And, finally, the poem Lewis closes the volume with, and rightly so:

-----In the wintry grove,
-----Of long, long ago.

There are many other fine poems, familiar and otherwise, 77 in total, a quite sizable amount. As to the implied intent in the subtitle, it was an interesting premise that is at least partially successful. Lewis's biographical summary is, though minimal, serviceable and Buttfield's photographs are quite lovely. The poems themselves are the real gold here; their author and translator should have, however, been accorded a degree of respect that goes beyond the actual text itself.

Without the poet, and his able translator, the book would not exist.

Mr. Lewis and Ms Buttfield went on to collaborate on another haiku book, The Way of Silence; The Prose and Poetry of Basho. For another take on the Issa volume, see this review.


click image for close-up

This week's featured broadside is entitled Shorties by Jack Collom and is issue #154 from November 2007 . The 8 page broadside features a mix of 19 poems, including found quotes and one hand-drawn poem, and one graphic anomaly - you have to see that one to "get it." In addition, the cover pictured above is beautifully hand-drawn by the poet himself. Here is a small selection of Shorties:

WISH: ----- I think.
LIE: ------- -Therefore,
DREAM: -- I am.

One syllable
of the word "human"
is not significant

-- Aristotle


(A shortie at one point handed to Ted Berrigan
----------------for his opinion)
--------I'm willing to let my
--------desires settle
--------around you like birds

And Issa's last word:

seeing the inn's
inner garden, the lark
translated by David G. Lanoue



William A. Sigler said...

Thanks, Don, I love the dust floating my way-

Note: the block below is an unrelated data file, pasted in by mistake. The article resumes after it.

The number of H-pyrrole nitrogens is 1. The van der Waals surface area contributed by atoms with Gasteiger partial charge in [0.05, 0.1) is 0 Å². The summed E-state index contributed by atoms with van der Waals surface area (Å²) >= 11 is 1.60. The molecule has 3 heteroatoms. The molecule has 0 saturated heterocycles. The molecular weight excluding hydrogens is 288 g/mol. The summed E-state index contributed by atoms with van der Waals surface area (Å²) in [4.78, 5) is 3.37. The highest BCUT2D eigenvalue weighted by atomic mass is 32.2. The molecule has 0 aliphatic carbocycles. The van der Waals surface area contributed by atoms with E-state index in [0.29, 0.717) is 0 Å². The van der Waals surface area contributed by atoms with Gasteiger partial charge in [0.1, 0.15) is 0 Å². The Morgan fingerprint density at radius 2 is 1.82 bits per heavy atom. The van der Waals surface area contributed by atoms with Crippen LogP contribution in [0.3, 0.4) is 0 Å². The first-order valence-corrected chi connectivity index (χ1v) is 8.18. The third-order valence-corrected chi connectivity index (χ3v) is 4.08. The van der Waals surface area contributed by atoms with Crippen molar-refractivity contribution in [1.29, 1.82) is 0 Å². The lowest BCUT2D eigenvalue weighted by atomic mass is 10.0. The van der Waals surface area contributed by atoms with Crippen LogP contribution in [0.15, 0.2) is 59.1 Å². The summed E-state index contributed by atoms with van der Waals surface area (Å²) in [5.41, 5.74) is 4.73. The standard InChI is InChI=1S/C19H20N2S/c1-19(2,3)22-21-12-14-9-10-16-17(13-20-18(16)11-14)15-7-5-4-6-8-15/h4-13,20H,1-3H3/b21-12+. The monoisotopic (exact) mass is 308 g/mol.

Here's a recent, not-unrelated article you might be interested in, a review of David Hinton's Classical Chinese Poetry anthology by Jess Row.

While I think the premise of his essay is fundamentally ridiculous, it is full of fine little details like:

"We have to admit that what we are doing is 'overhearing' the poem: trying to imagine what it would be like to understand it."

Cheers! Bill

"We've lived our lives and have not seen each other,
We've been just like the stars of Shen and Shang.
Oh what an evening is this evening now,
Together in the light of this one lamp?"
-- Du Fu

Anonymous said...

Nice selection, Don!

-- Glenn C.

Issa's Untidy Hut said...

Thanks for the kind words, Bill. Loved the Du Fu also ... and how fine little details can override the fundamentally ridiculous.

Describing "negative capability" as "a certain willful ignorance" when Keats himself defined it as "I mean Negative Capability, that is when man is capable of being in uncertainties, Mysteries, doubts without any irritable reaching after fact & reason." is, well, ignorant. Willful has nothing to do with it. It makes me distrust some of his later arguments, because frankly of my own ignorance. The fine details are just that: fine, in the qualitative sense.

Glad you liked the selection, Glenn.

Gail White said...

Issa is an old favorite of mine.
He is supposed to have written this poem on the death of one of his children:

Dew evaporates
And all our world is dew--
So dear, so fresh, so fleeting.

Gail White